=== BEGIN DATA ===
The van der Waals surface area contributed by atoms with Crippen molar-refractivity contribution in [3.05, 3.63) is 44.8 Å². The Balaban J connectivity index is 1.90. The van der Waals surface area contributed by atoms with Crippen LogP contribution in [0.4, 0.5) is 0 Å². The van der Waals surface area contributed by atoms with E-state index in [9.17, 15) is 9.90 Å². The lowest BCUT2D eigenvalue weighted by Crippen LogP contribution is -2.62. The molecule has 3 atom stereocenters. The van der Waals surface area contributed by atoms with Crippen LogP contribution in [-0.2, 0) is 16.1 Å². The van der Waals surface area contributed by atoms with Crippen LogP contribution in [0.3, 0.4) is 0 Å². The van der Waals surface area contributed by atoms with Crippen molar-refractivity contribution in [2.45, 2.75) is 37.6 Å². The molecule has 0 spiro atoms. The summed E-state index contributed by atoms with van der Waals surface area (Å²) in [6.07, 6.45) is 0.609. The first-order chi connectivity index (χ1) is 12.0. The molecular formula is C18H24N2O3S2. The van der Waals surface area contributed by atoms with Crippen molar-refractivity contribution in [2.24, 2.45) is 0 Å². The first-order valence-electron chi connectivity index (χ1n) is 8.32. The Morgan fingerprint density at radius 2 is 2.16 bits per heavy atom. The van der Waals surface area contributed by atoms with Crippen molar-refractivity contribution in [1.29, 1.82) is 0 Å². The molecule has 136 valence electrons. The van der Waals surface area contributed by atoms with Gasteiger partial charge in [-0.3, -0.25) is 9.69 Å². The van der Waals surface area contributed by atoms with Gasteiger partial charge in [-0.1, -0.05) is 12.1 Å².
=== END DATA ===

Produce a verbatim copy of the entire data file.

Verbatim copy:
The van der Waals surface area contributed by atoms with Crippen molar-refractivity contribution in [3.05, 3.63) is 44.8 Å². The Balaban J connectivity index is 1.90. The van der Waals surface area contributed by atoms with Crippen LogP contribution in [0.4, 0.5) is 0 Å². The van der Waals surface area contributed by atoms with E-state index in [9.17, 15) is 9.90 Å². The lowest BCUT2D eigenvalue weighted by Crippen LogP contribution is -2.62. The molecule has 3 atom stereocenters. The van der Waals surface area contributed by atoms with Crippen LogP contribution in [-0.2, 0) is 16.1 Å². The van der Waals surface area contributed by atoms with Crippen LogP contribution in [0.3, 0.4) is 0 Å². The van der Waals surface area contributed by atoms with Crippen molar-refractivity contribution in [2.45, 2.75) is 37.6 Å². The molecule has 0 spiro atoms. The summed E-state index contributed by atoms with van der Waals surface area (Å²) in [6.07, 6.45) is 0.609. The first-order chi connectivity index (χ1) is 12.0. The molecular formula is C18H24N2O3S2. The van der Waals surface area contributed by atoms with Crippen molar-refractivity contribution in [2.24, 2.45) is 0 Å². The first-order valence-electron chi connectivity index (χ1n) is 8.32. The Morgan fingerprint density at radius 2 is 2.16 bits per heavy atom. The van der Waals surface area contributed by atoms with Crippen molar-refractivity contribution in [1.29, 1.82) is 0 Å². The molecule has 136 valence electrons. The van der Waals surface area contributed by atoms with Gasteiger partial charge in [-0.3, -0.25) is 9.69 Å². The van der Waals surface area contributed by atoms with Gasteiger partial charge in [-0.1, -0.05) is 12.1 Å².